It’s new year, you decide to commit to some sort of transformation, you make a plan and start taking action with enthusiasm. Three weeks later you skip a commitment, then another two and before February is over you are back to the same behaviour as before with no change in sight. Sound familiar?
Odysseus had to pass the sirens on his way home from Troy. The sirens sang so beautifully that no mortal could resist the temptation to steer their ship towards them and to their death on the rocks beneath them. He needed to commit to getting past the sirens without giving up and giving in to their temptations so he got his crew to tie him to the mast, ignore his pleas to change course and continue past the Sirens with their ears filled with beeswax.
Metaphorically speaking, tying yourself to a future outcome in a way that is very difficult to break is one way to keep your self accountable and not give in or give up. Here are the top 5 ways to do that
1. Commit to an event.
Committing to an event, paying a fee and having your name written down as a participant is a difficult thing to give up on. Consequently, it helps you commit to a goal that comes as a consequence of the participation and requires practice or dedication to meet the commitment.
I want to be a better speaker, commit to be on a speaking panel or a play or toastmasters' event. I want to be fitter commit to a cycle touring holiday, or a 10k run, or a rowing competition. I want to be a writer, commit to a blog article, or a local paper or a book review.
2. Tell all your friends what you intend to do.
Nothing is more difficult to give up on that something you have told a lot of people you are going to do. Your reputation for being reliable honest and trustworthy is reinforced by completing your commitments. You will strive with all your energy to meet this. I am going to change careers, oh great how has that been going? I am going to grow my own vegetables, have you any veg for me from your garden yet? I am going to see more of my parents, did you visit your parents recently?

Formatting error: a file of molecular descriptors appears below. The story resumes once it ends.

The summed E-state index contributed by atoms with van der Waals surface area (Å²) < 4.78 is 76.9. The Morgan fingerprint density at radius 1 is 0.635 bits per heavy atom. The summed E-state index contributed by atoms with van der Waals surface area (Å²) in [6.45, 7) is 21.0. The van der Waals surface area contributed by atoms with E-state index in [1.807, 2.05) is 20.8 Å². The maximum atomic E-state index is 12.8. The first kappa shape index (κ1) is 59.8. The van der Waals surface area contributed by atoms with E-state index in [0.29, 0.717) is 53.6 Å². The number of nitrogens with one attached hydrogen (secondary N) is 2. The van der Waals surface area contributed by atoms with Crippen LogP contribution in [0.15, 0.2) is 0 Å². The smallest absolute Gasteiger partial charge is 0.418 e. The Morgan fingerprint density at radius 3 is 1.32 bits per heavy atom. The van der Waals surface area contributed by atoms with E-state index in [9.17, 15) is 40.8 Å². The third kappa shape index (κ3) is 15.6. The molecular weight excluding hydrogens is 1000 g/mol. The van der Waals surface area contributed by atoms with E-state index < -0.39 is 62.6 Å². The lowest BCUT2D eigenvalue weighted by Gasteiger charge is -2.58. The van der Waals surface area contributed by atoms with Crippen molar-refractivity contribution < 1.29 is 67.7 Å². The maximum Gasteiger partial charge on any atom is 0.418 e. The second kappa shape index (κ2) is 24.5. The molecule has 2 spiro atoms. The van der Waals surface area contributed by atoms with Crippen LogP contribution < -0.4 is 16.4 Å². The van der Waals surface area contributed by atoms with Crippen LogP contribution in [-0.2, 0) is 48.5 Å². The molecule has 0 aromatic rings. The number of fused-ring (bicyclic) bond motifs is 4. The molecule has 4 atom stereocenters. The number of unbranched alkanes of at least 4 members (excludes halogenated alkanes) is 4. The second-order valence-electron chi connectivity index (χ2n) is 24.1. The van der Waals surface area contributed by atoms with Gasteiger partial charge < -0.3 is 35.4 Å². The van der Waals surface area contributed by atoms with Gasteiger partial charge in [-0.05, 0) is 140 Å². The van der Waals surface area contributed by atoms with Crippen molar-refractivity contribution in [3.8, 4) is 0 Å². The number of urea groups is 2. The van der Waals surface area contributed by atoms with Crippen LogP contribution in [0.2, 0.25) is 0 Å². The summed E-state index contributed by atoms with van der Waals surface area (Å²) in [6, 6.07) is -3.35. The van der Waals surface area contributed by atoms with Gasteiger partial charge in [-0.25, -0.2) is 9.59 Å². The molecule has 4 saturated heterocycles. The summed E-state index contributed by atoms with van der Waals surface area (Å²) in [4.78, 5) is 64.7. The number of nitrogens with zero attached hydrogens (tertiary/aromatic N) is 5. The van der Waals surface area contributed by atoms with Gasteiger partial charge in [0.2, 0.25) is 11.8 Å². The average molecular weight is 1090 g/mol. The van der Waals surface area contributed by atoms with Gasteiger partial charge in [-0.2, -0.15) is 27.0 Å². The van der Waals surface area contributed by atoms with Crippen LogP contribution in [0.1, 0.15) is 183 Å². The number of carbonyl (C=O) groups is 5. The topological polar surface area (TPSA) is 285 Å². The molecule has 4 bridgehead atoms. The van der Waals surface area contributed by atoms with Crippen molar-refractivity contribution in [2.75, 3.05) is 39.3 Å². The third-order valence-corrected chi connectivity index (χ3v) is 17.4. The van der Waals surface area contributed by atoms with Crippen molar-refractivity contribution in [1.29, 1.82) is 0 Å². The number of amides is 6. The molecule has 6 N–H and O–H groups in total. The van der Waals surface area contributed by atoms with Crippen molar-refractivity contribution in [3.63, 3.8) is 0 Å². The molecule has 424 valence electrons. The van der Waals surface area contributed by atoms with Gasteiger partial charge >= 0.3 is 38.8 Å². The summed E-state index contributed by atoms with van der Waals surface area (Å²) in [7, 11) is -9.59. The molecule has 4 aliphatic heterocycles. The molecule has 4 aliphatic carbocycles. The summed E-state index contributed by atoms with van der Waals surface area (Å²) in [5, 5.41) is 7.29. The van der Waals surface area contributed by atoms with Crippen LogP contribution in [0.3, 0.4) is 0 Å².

3. Giving yourself a reward for success
We very rarely explicitly reward ourselves and we always have something that we value and would love to receive as a reward. Tying a goal or resolution to a reward can be a terrific incentive to get moving on a change of behaviour or set of actions. I will buy myself a new motorbike when I get that new job. I will take a weekend in a spa once I have completed my training course. I will buy my partner dinner for all of their support once I have managed to delegate 10% of my workload.
4. Put a structure in place
Having some form of structure that continually reminds you of what you have resolved to do works very well as it is there reminding you until you have done what you said. For example, wearing your watch on the wrong wrist until you have written your to do list for the day. Having a stone in your pocket that reminds you to keep calm and ties you back to a time you were quintessentially calm. or even more simply booking a series of times in your agenda when you will write that book you said you were going to.
5. Get a coach
Anything you want to transform can be affected by the support of a trained coach. With a coach there is no getting away from it, there are there to encourage, support, hold you accountable and get that transformation done. You want to be fitter, get a coach. You want to be a better manager, get a coach. You want to get a better work life balance, get a coach.
If any of the above a ringing any bells and you are struggling to hold yourself accountable to transform into the person you want to be please reach out and contact me on firstname.lastname@example.org I would be delighted to have a chat and hear what you want to achieve.
PS. Thanks to David Eagleman, professor of Neuroscience at Huston and his book The Brian for the Odysseus contract reference.